Post-referendum certainty should calm markets

Taha Lokhandwala

Taha Lokhandwala

We enter the week of one of the most important referendums in recent UK history – and haven’t the markets shown it.

There is very little I can write that can add to the political debate. Noise has come from both sides with wild accusations and claims. From a political perspective, the past nine weeks have been an abomination.

From an investment perspective, and after a period of relative calm, markets have begun showing their irrationality. As polls and odds narrowed, the outcome is less clear. Markets and investors must now factor in protection – and cash and Gilts are one way to do that, as we have seen.

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Many would suggest global fund manager allocations to cash – which Bank of America Merrill Lynch says are at the highest level since 2001 – show investors are beginning to believe the vote will be to leave. That’s not necessarily the case: all it shows is investors beginning to factor in the possibility a lot more.

What it does show are three schools of thought: investors unwilling to suffer a potential sharp drawdown in risk assets should the UK vote to leave the EU; managers waiting to capitalise on an upswing if the vote is to remain; or a combination of the two.

But this is an act of the market itself and explains the recent volatility. The downward trend seen in the last fortnight has been because of this rush to safety.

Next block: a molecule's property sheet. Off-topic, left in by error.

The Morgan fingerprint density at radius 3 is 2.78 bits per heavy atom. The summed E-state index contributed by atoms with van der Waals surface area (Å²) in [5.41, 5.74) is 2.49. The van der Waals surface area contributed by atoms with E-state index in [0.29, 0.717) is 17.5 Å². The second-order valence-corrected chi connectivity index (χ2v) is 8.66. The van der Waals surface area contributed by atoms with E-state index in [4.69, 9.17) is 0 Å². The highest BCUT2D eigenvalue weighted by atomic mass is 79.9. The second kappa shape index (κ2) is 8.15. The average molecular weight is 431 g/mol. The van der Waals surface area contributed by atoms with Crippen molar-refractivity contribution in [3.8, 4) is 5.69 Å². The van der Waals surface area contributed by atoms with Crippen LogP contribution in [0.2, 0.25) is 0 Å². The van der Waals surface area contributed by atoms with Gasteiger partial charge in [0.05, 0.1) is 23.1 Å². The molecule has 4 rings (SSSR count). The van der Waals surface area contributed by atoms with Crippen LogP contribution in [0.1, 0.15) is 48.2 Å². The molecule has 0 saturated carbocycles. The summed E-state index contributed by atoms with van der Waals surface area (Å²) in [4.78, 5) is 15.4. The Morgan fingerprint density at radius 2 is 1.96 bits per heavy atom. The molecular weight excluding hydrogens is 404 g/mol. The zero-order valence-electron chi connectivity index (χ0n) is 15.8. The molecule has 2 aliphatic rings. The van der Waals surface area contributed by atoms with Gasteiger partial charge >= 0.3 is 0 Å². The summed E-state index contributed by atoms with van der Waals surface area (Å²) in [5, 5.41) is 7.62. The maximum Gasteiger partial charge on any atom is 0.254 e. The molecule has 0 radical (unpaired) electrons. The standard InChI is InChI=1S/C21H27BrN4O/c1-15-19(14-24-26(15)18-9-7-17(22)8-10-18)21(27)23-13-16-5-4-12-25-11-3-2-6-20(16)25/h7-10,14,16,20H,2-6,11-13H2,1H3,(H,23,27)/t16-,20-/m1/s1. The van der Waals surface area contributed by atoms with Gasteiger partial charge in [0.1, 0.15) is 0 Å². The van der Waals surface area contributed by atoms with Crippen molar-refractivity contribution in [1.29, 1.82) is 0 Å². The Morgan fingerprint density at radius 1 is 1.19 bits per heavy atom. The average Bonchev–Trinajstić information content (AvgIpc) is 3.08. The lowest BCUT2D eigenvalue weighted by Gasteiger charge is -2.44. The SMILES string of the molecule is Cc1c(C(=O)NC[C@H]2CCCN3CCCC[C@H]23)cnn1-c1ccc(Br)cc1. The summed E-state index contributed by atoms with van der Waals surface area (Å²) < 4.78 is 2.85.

The volatility we will no doubt see on Friday, regardless of the outcome, will be because others are joining the shift away from risk assets or investors are trying to be the first back into risk following some certainty.

Speaking to a multi-asset fund manager last week, I asked whether the holding in cash they had initiated did an injustice to long-term investing. If the volatility seen in the market is a reaction to their own actions, then doesn’t it become a self-fulfilling prophecy?

The manager, quite rightly, argued their responsibility was to protect client assets, and cash was the most sensible way in which to do this given the market and the potential of a leave vote. They also said it allowed the possibility of moving straight back in and riding the upturn.

I, like everyone else, cannot predict what will happen this week in the markets, nor on Thursday. However, I know the markets will likely be volatile – challenged by the previous sentence.

But the main thing to remember is that on the other side lies certainty. The volatility seen has not been because of an expected vote to leave, nor one to remain. Many will think it is one potential outcome of the vote that is driving markets; however, it is just not knowing that is doing the damage.